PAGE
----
Even as a third death, supposedly connected to the crucial January 26 presidential election was reported, the "scandal" over the attempt by the opposition to bribe a ruling party legislator to defect to its camps took a bizarre turn on Monday.

The ruling party legislator who had accused campaign managers of the opposition consensus candidate, Gen. (retd.) Sarath Fonseka, of offering him Sri Lanka 300 million Rupees to defect on Monday gave a statement to the CID after lodging a formal complaint with the Bribery Commission against the former Army Chief. The opposition filed a counter complaint.

Meanwhile, after some of the campaign managers of Mr. Rajapaksa had claimed that the bribe money had been provided by the U.S. and Norway, missions of the two countries here asserted that they remained neutral.

Observers and diplomats here had anticipated the heat in the run up to the crucial election given the high stakes. The fight, mainly between Mr. Rajapaksa and the retired General, is being watched keenly within and outside for a number of reasons.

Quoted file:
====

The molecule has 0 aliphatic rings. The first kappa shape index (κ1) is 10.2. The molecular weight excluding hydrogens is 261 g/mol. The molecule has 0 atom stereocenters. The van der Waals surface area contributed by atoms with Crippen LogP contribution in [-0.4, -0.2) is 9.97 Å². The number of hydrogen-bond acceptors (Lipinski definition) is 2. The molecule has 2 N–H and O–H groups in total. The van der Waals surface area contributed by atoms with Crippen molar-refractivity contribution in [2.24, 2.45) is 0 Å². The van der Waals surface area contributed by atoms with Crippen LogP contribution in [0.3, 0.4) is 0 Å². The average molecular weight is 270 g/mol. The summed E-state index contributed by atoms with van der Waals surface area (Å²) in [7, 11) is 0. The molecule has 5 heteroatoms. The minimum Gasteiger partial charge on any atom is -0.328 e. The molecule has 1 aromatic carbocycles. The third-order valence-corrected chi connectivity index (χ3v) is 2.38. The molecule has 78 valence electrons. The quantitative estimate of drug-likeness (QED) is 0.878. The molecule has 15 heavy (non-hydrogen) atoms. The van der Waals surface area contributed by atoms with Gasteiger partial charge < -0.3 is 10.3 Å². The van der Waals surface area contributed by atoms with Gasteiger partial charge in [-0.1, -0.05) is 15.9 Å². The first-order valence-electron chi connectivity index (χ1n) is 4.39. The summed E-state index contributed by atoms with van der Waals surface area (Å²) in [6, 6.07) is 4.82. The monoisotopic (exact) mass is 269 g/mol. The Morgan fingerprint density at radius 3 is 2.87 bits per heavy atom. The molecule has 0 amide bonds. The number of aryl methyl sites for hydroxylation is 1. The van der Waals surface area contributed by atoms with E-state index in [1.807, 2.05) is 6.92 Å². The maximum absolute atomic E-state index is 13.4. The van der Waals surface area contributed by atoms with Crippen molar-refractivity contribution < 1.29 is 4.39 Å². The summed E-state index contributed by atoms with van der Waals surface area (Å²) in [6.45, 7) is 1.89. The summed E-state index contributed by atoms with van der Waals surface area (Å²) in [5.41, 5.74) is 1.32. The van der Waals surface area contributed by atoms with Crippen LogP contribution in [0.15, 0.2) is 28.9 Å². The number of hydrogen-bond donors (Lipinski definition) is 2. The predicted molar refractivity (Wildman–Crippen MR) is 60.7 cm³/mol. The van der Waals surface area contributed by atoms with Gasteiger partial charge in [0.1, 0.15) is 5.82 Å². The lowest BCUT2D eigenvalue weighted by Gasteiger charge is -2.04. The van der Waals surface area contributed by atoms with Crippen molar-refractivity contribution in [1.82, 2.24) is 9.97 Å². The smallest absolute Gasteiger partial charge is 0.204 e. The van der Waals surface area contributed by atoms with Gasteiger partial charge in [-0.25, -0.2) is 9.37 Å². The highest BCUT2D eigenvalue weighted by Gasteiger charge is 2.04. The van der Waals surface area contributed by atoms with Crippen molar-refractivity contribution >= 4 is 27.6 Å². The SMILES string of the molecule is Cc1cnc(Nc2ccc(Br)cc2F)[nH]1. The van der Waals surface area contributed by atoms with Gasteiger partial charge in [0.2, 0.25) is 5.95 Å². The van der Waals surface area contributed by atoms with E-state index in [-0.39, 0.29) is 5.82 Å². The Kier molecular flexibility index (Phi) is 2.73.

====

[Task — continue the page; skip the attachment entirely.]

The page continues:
Hence, the last week of campaign of what is billed as one of the most vituperative polls in the independent history of the island nation could end up with more charges and counter-charges.

Wimal Weerawansa, a leading campaign manager of Mr. Rajapaksa, said at a news conference here he had photographic and audio evidence to prove the role of UNP National List and Muslim presidential candidate, MP Myown Mustapha, and presidential advisor Nazeer Ahmed in the attempt to bribe.

Mr. Mustapha quit the presidential race last Friday in support of General Fonseka.

The main opposition United National Party (UNP), backing the ex-General, on the contrary claimed that the ruling party legislator Muzammil is now regretting his own actions.

"Now, after we have gone to the Bribery Commissioner and complained that this incident must be investigated for taking a bribe and giving a bribe are both offences punishable under the law, Muzammil and his evil mentor are in a dire mess," Ravi Karunanayake, a key campaign manager of General Fonseka, told the media.

"He and the others whom Muzammil has mentioned as having offered bribes have already sent letters of demand through their lawyers, each claiming Rs. 1000 million as compensation for damage to character inflicted on them by these allegations," said the UNP leader.

Since both the candidates represent the majority Sinhalese community and are credited with the military victory over the Tigers, the focus is bound to be on the choice of the Tamils that account for 12.5 per cent of the 20 million people.

A few months ago, the election of Mr. Rajapaksa was taken for granted.

However, observers are of the view that the emergence of General Fonseka as the principal challenger has transformed the electoral scenario.

More In: International | News